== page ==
100. Half man Half Biscuit – Back in the DHSS


John Peel favourites, Half Man Half Biscuit, famously missed a TV recording to go to a Tranmere Rovers game and later in their career took a lengthy break to go back on the dole. This lack of professionalism didn’t stop this, their debut album, from being the best selling independent record of 1986. They are one of the few bands who have managed to do comic songs and make them work. Songs about 1970s TV stars, children’s television and The Velvet Underground make this album a pretty unique experience.

99. Penguin Cafe Orchestra – Broadcasting From Home

Classically trained multi-instrumentalist Simon Jeffes, who tragically died of cancer in 1997, left behind one of the most diverse legacies in music. He added Burundi drumming to Adam and The Ants, the strings for Sid Vicious’ My Way and some wonderful albums with his experimental-folk-classical  band The Penguin Cafe Orchestra. There were five PCO studio albums but Broadcasting From Home from 1984 is the pick of the bunch, especially as it features the, often used by movie producers and advertisers, track Music For a Found Harmonium. Simon’s son Arthur has since revived the PCO, which continues to tour. More details here.

98. Neko Case – Blacklisted

Neko Case - Blacklisted

Part-time New Pornographer Neko Case has been producing great music on her own terms for several years, and Blacklisted is a high water mark. Backed by members of Calexico, The Sadies and Giant Sand she combines the smokey allure of a bar room singer with the old-time country vibe of Patsy Cline. The songs are dark and beautiful and Case sings them with power and style.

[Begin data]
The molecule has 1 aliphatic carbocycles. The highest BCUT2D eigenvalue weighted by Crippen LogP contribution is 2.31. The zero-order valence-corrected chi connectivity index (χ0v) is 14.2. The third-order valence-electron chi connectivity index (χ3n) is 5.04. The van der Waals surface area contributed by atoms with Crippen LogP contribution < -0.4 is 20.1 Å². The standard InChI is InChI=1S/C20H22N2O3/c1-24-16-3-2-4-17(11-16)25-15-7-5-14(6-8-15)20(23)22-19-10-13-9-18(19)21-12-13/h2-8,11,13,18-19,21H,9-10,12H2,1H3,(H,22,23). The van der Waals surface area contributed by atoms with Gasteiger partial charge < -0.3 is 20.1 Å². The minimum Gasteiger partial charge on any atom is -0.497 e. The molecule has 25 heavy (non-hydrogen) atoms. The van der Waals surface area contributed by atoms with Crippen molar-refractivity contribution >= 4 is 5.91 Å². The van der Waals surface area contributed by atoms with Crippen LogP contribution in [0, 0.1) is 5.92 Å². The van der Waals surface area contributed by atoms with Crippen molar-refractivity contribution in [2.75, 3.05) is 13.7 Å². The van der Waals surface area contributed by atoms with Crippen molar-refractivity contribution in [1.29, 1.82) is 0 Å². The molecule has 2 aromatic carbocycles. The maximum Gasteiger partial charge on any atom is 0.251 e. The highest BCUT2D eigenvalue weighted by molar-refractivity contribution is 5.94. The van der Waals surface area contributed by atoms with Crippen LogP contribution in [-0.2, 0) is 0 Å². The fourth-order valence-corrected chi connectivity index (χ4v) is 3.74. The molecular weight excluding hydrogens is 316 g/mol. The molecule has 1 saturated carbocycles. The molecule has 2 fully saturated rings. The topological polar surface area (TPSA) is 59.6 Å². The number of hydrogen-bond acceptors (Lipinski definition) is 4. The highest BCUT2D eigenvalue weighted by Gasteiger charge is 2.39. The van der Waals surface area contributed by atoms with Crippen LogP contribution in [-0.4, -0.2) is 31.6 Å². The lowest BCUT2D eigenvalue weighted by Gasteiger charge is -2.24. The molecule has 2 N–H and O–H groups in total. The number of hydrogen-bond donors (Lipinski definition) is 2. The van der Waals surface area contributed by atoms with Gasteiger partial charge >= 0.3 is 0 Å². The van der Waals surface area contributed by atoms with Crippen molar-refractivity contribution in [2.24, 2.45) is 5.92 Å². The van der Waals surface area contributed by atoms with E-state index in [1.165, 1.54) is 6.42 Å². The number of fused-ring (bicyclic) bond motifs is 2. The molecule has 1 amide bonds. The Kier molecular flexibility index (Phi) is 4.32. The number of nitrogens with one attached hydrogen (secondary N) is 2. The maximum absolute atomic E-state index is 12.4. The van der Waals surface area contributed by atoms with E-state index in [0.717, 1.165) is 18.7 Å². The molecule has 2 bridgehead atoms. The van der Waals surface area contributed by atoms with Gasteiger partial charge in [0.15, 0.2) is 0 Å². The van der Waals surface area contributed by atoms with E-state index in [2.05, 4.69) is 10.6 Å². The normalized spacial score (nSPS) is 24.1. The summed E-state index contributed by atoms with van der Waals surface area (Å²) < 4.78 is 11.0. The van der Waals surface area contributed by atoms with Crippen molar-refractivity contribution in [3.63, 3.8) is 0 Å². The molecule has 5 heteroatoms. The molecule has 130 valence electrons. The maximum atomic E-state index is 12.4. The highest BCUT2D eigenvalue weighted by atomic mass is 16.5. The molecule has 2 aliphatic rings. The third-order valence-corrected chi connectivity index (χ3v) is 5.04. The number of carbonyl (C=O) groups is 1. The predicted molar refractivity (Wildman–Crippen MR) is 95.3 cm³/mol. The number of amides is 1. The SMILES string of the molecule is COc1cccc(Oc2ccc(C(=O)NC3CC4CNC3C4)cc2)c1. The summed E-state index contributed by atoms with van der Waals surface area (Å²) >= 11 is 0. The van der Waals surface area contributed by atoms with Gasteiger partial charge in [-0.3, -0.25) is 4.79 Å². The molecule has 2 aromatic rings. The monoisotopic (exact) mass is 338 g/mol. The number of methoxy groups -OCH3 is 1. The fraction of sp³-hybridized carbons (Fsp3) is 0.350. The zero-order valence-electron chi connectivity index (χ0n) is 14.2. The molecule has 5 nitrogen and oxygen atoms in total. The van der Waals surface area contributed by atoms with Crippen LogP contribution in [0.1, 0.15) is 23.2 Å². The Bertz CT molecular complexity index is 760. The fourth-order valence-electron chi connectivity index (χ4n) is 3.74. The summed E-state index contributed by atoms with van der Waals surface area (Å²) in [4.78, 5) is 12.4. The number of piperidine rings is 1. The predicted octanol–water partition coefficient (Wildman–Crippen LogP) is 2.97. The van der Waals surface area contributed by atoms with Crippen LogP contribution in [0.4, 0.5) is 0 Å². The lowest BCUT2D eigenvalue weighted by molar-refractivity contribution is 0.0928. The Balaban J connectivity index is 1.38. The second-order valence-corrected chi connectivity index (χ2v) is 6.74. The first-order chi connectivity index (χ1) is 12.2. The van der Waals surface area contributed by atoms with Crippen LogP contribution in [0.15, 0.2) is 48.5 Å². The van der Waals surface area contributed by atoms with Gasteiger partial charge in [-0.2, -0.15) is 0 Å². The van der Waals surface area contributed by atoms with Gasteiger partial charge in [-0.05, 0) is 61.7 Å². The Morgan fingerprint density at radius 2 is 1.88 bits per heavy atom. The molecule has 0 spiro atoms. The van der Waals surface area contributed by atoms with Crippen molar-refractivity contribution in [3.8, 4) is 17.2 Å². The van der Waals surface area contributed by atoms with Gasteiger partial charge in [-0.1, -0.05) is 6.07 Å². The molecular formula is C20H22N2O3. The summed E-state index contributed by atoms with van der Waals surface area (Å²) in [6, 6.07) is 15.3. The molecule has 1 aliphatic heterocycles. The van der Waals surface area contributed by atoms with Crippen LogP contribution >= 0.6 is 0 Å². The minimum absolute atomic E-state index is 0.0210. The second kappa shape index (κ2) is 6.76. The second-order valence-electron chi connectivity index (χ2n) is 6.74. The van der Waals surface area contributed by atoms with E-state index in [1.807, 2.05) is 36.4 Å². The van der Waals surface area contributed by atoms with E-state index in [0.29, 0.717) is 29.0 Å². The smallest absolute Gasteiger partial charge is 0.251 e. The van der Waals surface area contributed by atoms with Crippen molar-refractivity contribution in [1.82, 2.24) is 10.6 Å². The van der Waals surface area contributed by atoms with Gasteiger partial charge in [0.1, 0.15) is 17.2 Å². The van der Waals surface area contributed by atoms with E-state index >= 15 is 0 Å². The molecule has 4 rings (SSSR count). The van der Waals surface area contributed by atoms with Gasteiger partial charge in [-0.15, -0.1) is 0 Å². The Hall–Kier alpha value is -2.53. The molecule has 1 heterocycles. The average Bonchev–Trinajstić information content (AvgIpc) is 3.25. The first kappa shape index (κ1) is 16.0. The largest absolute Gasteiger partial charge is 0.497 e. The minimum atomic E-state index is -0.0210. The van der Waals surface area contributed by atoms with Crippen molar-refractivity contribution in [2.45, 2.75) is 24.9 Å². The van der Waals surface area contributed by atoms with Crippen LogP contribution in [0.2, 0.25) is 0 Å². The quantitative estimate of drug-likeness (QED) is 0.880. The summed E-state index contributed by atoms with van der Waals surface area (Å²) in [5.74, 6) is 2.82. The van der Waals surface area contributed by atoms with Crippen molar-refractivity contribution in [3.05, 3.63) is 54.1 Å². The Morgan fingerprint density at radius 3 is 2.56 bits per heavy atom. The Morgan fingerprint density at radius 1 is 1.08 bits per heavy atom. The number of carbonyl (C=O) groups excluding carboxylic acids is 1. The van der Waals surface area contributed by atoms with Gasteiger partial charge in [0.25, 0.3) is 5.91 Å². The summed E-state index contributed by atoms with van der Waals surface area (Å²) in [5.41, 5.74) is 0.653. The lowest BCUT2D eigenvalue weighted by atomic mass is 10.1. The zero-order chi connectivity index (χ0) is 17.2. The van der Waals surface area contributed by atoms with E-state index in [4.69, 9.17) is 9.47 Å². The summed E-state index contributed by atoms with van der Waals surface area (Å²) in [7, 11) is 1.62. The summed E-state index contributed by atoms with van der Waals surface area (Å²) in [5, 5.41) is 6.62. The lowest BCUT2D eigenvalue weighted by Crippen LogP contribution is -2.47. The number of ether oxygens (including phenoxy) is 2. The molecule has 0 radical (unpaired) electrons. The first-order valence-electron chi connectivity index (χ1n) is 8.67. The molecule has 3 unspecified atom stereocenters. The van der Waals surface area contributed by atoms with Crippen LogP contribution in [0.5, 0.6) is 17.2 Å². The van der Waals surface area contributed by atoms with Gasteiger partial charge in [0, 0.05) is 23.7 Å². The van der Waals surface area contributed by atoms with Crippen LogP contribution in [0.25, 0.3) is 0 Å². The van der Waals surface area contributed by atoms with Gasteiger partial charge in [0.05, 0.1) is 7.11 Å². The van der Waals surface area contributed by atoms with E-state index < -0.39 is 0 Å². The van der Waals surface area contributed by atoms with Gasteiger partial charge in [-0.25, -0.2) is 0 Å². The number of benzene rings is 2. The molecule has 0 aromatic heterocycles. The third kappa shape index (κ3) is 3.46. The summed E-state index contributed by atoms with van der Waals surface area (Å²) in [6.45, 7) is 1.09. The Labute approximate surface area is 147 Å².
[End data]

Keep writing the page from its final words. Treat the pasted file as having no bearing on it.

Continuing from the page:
97. The Monks – Black Monk Time

Formed in the mid 1960s in Germany by a group of former American GIs The Monks were punks before their time, experimented in feedback and even  had haircuts of actual monks.  Recorded in 1966 in the early hours of the morning during a hectic performing schedule Black Monk Time was their only album and offers a mid 60s slice of one of the greatest punk pioneer acts. For a full review of the 2009 re-release of Black Monk Time click here.

96. The dB’s – Repercussion


The dB’s are the forgotten men of the 1980s jangle pop scene, their albums received a lot of attention from the critics, but little interest from the buying public. Lead by songwriters Peter Holsapple (who would later work with REM) and Chris Stamey (who would leave the band after this release) The dB’s understood how to write quirky melodic songs as well as any of their contemporaries.  The songs are just as catchy as their debut album, but the production is better and the instrumentation more interesting. Put simply, this is a great pop album and it deserved a much bigger audience.